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June 28, 2024

MSU researchers vaccinating animals in the wild to combat TB, infectious diseases

Pathogens that spread between animals and humans are responsible for some of the deadliest infectious diseases in humans, including highly pathogenic avian influenza, malaria, rabies and tuberculosis.


The U.S. Department of Agriculture has awarded a team of scientists led by Srinand Sreevatsan, associate dean for research and graduate studies in the College of Veterinary Medicine at Michigan State University, to further develop and test an innovative vaccine and delivery platform to prevent bovine tuberculosis in free-roaming white-tailed deer.

Headshot of Srinand Sreevatsan.
Srinand Sreevatsan is a professor and the associate dean for research and graduate studies in MSU's College of Veterinary Medicine.

Significantly, the flexibility of the vaccine delivery platform may have a public health impact beyond TB — it can be engineered for any antigen to protect against any infectious agent.

Bovine TB, caused by the bacterium Mycobacterium bovis, is a highly infectious disease that spreads among domestic and wild animals as well as humans. It brings a heavy economic burden and public health threat. Bovine TB is one of the most damaging diseases in agriculture worldwide and affects wildlife, from the ubiquitous white-tailed deer in Michigan to the Near Threatened white rhinoceros in South Africa. Increasingly, bovine TB infection is associated with multidrug and extensively drug-resistant M. bovis.

“Controlling bovine TB in animals with vaccination is a primary approach to preventing or mitigating the spread of a disease across animal populations and into human populations,” Sreevatsan said. “Here in Michigan, the rise in bovine TB-infected deer and cattle herds has led to a state of urgency due to restrictions associated with animal trade and movement.”

Vaccinating free-roaming wild animals

The existing vaccine for TB, Bacillus Calmette-Guérin, or BCG, does not effectively prevent infection or illness in cattle or other animals, including the white-tailed deer — the primary reservoir for the disease in the U.S. The vaccine offers no protection against the spread of the disease.

“There’s a need for a vaccine that can be delivered to deer as well as cattle,” Sreevatsan said. “We require a low-cost vaccine and delivery system that will work with animals in the wild, and one that will actually provide a robust immune response.”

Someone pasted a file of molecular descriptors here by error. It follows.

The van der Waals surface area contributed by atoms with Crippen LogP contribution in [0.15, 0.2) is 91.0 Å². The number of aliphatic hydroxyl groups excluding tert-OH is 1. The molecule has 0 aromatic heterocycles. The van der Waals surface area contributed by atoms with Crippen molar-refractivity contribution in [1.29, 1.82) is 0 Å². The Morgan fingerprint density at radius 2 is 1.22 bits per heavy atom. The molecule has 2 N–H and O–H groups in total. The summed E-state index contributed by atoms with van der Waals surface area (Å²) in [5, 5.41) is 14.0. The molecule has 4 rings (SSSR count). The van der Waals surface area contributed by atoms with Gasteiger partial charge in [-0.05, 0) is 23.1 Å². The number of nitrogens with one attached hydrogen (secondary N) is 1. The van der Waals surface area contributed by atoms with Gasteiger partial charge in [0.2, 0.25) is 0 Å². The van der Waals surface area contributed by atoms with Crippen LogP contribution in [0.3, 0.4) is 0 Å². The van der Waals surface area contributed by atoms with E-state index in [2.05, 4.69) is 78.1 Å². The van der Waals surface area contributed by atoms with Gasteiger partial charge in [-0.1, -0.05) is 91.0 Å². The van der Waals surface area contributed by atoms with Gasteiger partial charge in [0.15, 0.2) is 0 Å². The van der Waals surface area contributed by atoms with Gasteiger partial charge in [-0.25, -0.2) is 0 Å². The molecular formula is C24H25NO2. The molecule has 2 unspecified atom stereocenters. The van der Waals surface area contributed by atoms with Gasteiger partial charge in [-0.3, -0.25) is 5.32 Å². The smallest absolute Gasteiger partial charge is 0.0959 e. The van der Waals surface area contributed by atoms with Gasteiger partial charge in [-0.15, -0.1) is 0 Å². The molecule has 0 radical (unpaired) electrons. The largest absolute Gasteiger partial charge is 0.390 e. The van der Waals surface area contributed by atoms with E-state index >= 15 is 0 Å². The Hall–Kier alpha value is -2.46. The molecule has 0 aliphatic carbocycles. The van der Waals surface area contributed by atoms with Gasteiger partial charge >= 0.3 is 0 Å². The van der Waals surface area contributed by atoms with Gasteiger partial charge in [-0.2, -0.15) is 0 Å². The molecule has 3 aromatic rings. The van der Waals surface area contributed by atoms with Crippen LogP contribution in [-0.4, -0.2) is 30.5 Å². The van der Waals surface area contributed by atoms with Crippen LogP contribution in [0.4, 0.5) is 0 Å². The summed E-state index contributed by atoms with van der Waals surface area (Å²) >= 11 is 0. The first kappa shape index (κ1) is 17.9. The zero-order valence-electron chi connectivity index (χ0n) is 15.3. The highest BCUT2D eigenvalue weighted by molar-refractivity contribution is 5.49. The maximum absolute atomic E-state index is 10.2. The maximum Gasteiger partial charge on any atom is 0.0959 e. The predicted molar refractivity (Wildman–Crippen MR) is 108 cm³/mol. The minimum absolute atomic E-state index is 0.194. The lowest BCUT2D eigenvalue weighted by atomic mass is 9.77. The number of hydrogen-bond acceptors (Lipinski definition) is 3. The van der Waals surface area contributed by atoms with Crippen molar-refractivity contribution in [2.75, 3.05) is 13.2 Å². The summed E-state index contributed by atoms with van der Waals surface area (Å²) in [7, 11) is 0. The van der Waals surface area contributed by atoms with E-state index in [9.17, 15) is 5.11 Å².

Mucosal vaccines elicit immune response where most pathogens enter the body — mucosal tissue, which includes the gastrointestinal, respiratory and urogenital tracts. Mucosal tissue provides protection against infection and may mute the spread of an infectious disease from individual to individual. Oral or nasal vaccines cost less than injectable vaccines and more closely mimic natural immunity. Oral vaccines also offer significant benefits, but several factors — including the gut’s inhospitable environment — have inhibited the development of oral vaccines.

To vaccinate free-roaming white-tailed deer, the research team has created a mucosal vaccine engineered to survive the intestinal mucosal barrier, which is designed to prevent pathogens from entering the body.

A probiotic delivery system

Sreevatsan and his colleagues engineered the delivery system for the oral bovine TB vaccine using Bacillus subtilis spores, a common probiotic found in the environment — in the soil and the gastrointestinal tract of ruminants like deer, as well as in humans. The spores survive the gut’s protective mucosal barrier.

This probiotic-based vaccine was first developed by Sreevatsan and collaborators, Srinivas Dhandayuthapani from the Center of Emphasis in Infectious Diseases at Texas Tech University Health Sciences Center and Gireesh Rajashekara at Ohio State University’s Center for Food Animal Health. The pilot project, funded by the Michigan Alliance for Animal Agriculture, yielded data required for a compelling USDA grant proposal.

“Using probiotic spores to deliver antigens is a very exciting development,” Sreevatsan said. “We clone the bovine TB antigen, encoding genes in the genetic machinery of Bacillus subtilis, and program it to express those antigens when they make spores.”

This delivery method is akin to a nanoparticle delivery system but, importantly, the probiotic is resistant to environmental factors like acids in the digestive tract. The B. subtilis spores will also survive the conditions they will face in the food bait left out for deer to consume.

The team will further develop and test the vaccine and delivery system in white-tailed deer in four contiguous counties in Michigan. This is the only area in the U.S. that is not classified as free of bovine TB by the USDA.

“With this platform, we are producing a machinery of specialist suppliers that isn’t limited to bovine TB antigens,” Sreevatsan said. “We’re very optimistic about its ability to deliver vaccines for any infectious disease.”

This vaccine delivery mechanism has the potential to help eradicate bovine TB in any free-roaming animal that serves as a reservoir for the disease. It also has the potential for a much broader impact. Researchers can engineer it, for example, to deliver influenza antigens to birds, pigs and other wildlife species that are susceptible to highly pathogenic avian influenza.

“A Novel Probiotic-Based Oral Delivery Vaccine for Bovine Tuberculosis” is funded by USDA’s National Animal Disease Preparedness and Response Program. Preliminary research was funded by a Michigan Alliance for Animal Agriculture grant.

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